After I returned from Palais Garnier, I spent a few hours trying to figure out what I wanted to do next and what I wanted to do for dinner. My stomach is always a little iffy right after a long haul flight, so I didn’t want to go to a restaurant and try too many new things (or sugary things as I was also considering having pastries for dinner), so I finally thought I would go shopping at Monoprix, which is sort of like our Target. Monoprix has everything from food to wine to clothing, so it’s probably exactly like our Target.

So after mulling it over, I pulled my clothes back on (I had stripped down to pajamas when I’d come home from Palais Garnier) and walked to the local Monoprix, which turned out to be a lot closer than I thought. It’s only one block! This could be dangerous. I also found out there’s a metro stop there, although that particular metro station isn’t as connected as Gare de Lyon. But it could come in handy sometimes. I also figured out where Ble Sucre is (a patisserie I will be trying out, at some point).

I walked into the Monoprix, deftly grabbed a shopping basket like I knew what I was doing. And no one even thought to make fun of the silly American trying to shop for groceries in French. The store is laid out pretty easy enough to figure out, so I headed for the cheese first and picked out a sampling of four cheeses (only one of which I ended up liking, but hey, you never know until you try). I also grabbed a wedge of cheddar, as its my favorite and I knew it would be a million times better here (it was). And then I hit the wine aisle. No wait… I meant to say wine aisles. And at that point, I stood there scratching my head.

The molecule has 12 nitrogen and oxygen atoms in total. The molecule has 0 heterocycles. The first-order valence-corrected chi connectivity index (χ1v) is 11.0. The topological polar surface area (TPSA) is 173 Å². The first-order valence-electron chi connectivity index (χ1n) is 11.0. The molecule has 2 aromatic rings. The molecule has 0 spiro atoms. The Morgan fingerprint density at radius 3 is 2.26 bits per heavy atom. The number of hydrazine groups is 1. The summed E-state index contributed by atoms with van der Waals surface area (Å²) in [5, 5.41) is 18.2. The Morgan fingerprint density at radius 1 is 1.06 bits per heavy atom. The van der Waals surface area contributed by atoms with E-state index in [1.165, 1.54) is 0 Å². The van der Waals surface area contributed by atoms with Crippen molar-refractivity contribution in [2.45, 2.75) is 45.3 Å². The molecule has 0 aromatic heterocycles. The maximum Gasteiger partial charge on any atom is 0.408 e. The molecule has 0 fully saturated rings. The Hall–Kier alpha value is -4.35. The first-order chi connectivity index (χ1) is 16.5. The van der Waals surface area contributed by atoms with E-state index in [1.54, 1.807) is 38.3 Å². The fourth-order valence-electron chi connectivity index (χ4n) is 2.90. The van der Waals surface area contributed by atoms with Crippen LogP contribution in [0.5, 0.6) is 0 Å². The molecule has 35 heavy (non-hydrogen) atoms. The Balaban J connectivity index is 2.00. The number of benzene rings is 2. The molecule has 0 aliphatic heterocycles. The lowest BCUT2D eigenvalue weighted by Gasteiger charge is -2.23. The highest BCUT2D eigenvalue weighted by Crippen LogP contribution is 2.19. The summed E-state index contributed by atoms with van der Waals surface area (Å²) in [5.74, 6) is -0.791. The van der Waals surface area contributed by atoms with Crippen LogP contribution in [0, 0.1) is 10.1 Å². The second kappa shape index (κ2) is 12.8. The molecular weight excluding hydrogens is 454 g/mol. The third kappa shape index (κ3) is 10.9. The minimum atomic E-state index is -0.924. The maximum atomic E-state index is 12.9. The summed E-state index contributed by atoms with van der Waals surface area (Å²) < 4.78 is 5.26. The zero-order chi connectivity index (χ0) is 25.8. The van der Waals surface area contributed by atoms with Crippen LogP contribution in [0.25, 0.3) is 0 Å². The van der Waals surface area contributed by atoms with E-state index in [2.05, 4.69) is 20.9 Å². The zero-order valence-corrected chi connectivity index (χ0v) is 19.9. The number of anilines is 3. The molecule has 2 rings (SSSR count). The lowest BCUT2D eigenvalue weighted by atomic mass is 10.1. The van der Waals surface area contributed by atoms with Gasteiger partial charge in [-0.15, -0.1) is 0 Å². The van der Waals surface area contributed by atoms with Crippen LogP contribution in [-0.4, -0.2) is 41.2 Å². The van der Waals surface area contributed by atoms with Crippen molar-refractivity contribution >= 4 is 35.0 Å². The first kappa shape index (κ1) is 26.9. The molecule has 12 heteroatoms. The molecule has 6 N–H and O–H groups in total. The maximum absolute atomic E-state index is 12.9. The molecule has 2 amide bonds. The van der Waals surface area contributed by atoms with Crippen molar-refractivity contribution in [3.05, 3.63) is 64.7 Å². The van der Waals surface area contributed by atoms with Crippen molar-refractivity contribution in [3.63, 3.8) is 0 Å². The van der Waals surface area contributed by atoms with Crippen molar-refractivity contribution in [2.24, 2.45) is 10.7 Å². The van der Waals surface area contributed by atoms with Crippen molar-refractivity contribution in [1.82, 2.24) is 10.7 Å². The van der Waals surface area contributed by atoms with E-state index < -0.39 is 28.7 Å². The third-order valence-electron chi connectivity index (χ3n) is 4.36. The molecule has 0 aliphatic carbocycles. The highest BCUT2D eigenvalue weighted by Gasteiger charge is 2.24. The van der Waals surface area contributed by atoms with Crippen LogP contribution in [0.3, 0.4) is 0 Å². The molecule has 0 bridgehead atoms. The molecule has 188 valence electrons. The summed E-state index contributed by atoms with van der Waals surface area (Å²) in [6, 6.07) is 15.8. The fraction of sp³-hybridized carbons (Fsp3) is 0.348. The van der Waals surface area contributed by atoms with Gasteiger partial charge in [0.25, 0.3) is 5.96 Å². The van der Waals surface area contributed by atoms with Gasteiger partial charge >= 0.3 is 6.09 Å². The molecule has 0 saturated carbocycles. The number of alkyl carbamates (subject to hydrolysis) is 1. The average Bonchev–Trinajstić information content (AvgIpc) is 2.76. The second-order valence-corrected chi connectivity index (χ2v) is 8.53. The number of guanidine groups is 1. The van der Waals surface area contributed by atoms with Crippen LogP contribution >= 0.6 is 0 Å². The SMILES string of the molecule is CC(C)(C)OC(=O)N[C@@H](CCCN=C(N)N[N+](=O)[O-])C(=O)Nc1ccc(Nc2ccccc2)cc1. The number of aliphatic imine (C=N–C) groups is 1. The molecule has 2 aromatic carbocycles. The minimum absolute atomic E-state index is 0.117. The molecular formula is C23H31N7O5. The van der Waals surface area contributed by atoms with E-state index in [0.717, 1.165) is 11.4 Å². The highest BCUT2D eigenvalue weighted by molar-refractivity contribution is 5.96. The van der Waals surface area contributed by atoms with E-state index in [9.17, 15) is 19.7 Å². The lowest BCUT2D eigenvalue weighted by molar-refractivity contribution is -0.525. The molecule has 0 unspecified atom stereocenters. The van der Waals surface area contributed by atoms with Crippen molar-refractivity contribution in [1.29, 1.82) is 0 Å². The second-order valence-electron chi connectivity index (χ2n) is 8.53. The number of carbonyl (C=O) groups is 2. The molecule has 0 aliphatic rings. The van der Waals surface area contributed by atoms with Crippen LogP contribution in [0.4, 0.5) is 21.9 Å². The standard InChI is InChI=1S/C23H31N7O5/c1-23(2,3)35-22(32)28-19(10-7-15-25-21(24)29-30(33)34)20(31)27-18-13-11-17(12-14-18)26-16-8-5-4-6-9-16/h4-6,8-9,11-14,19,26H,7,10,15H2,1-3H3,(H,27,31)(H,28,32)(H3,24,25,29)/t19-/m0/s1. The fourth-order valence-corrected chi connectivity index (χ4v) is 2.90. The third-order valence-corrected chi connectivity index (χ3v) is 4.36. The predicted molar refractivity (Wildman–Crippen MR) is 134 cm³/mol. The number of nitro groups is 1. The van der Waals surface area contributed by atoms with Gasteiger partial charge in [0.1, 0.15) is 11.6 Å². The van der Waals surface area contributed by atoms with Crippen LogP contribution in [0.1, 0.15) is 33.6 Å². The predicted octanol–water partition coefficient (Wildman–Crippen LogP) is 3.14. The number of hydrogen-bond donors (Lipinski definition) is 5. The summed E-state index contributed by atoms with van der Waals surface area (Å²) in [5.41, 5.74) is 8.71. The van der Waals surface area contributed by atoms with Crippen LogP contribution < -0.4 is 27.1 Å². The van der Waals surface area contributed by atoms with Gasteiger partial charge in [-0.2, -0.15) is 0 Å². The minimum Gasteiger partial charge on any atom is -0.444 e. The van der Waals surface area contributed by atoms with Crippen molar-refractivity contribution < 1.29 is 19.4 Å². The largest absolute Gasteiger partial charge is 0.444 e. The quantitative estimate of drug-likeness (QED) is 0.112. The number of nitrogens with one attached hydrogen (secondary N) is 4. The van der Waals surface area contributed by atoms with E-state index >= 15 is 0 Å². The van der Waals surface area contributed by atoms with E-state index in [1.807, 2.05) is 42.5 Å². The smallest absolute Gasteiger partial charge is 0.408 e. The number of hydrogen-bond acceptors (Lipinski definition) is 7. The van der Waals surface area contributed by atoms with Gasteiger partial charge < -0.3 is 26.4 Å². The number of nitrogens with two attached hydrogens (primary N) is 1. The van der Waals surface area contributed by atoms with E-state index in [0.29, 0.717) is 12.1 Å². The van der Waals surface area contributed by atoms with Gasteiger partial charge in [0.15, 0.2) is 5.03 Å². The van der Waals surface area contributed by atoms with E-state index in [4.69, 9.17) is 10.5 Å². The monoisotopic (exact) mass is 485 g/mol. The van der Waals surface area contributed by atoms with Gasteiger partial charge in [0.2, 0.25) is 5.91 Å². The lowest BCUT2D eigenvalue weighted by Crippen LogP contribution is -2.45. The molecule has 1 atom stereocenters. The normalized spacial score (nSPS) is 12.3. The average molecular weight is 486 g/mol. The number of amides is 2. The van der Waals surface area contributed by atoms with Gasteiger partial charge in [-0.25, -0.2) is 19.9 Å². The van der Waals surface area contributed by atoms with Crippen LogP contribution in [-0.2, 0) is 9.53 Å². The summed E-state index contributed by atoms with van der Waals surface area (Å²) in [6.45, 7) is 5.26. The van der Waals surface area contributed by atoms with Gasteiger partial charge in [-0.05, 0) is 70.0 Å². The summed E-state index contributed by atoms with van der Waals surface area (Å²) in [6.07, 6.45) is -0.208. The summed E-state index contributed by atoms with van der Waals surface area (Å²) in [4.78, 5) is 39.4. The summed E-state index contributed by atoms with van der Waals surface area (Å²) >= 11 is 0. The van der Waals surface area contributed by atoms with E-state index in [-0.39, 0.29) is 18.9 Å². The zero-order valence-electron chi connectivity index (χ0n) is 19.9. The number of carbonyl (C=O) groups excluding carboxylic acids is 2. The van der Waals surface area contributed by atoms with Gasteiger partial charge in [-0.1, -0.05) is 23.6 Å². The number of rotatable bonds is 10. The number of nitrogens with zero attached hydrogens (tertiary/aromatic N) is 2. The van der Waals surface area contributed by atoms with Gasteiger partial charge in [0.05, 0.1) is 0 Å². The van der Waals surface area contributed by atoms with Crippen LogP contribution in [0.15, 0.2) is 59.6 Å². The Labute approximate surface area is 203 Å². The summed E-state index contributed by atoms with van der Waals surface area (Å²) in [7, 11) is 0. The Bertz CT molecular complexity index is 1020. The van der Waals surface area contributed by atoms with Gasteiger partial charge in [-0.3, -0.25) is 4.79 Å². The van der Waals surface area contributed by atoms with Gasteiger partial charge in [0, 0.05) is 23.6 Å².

Fortunately for me, lots of French people were shopping, so I just watched what they picked out and followed their lead. I found a lovely red bordeaux that cost all of 7,75 Euros that ended up being absolutely wonderful. I did happen to remember what my tour guide said two years ago about any bottle of wine over 6 Euros is generally good. I wish that held true in the States!

So I checked out and spoke some French to the cashier, who responded with some really really fast French and I still have no freakin’ idea what he said! LOL And as I’d read that most stores encourage you to bring your own bag, I had my Harrod’s bag handy (it folds in on itself, so it fits in my purse) and packed up my cheese and wine and headed back to the apartment.

Where I dined on cheese and wine and the rest of that baguette until I couldn’t dine anymore. It was a very good meal.

Note to self: I seem not to like the stinky cheeses. If it smells like feet, it might just taste like that. I definitely don’t like Cantal and Morbier. Considering there’s 365 or so cheeses in France, I’ve now officially tried about 5 and only have 360 left to go. Oh, dear.

The wine, though? It was very very very good. I haven’t had a good red in a very long time and this was one of the best I’ve had. It was sort of like Merlot, but not quite as dry with a just a tiny hint of sweet. I just Googled it and apparently it’s a combination of merlot and cabernet, the two red wines I tend to favor. Well, that makes sense. I do plan on trying some champagne (oh, was I eyeing those bottles of Dom Perignon that I can’t afford at the store) and some rose and whites, though, while I’m here. This is as much a culinary adventure as a sightseeing one, after all.

And now? With all this wine in my system, I think it just might be about time to try and get some sleep. I need about 12-14 hours, at this point, and I think I may just get it. I have a very happy stomach (who loves French Cheddar and Chevre) and a very happy head (who loves bordeaux, apparently).

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